law and order

More police officers - but fewer crimes solved

There are almost three thousand more police officers in Sweden than when the centre right alliance came to power. But, according to a review made by the daily Dagens Nyheter, the effects of the investment is quite the opposite to what was promised. Today, compared to 2006, fewer crimes are solved and it takes longer for police to arrive at the scene.

The difference is not enormous, a few percentage points here and there, but in all eleven categories of crime - from narcotics and assault to driving offences and economic crimes - results have gone down. And according to statistics from the National Police Board it is now more seldom than before that police manages to arrive at the scene within 15 minutes of that first 112-call.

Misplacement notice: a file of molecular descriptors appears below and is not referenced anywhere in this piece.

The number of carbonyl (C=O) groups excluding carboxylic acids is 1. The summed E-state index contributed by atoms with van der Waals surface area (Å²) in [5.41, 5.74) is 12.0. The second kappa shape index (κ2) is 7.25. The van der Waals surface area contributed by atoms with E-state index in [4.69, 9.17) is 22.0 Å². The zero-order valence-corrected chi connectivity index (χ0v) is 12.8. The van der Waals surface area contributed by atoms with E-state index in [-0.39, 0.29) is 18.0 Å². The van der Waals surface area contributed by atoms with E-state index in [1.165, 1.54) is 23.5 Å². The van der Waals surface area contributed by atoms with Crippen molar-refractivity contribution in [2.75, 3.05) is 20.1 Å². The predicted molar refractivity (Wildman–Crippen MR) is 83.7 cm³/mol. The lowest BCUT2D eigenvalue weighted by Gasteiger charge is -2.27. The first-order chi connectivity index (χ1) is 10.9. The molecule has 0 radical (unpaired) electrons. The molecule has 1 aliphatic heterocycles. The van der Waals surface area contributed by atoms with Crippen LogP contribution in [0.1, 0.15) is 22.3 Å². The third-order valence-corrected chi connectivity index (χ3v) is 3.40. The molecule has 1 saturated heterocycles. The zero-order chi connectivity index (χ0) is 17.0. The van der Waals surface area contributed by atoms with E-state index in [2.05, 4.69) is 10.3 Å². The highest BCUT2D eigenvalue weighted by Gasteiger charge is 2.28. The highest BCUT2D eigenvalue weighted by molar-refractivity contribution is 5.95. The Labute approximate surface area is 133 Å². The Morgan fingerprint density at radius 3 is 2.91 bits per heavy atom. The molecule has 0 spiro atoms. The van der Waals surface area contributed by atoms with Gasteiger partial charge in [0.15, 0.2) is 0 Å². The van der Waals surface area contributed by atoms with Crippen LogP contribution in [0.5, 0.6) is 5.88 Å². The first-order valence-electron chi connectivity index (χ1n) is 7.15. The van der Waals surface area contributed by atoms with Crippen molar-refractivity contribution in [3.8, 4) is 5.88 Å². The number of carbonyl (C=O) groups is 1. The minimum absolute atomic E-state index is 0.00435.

In October 2006, when the plans were unveiled, it was said to be "the biggest investment in policing ever". Now the Minister of Justice, Beatrice Ask, tells Dagens Nyheter that she is disappointed. "It is not good enough," she says.

She does however point out that the latest research shows that Swedes feel safer and have increased trust in the judicial system.

Meanwhile, Bengt Svenson, the National Police Commissioner, tells news agency TT that the force is managing to solve more crimes now than five years ago – the reason that the percentages haven't gone up is because more crimes were reported in recent years. Nevertheless, Svenson admits that the force can be more effective.

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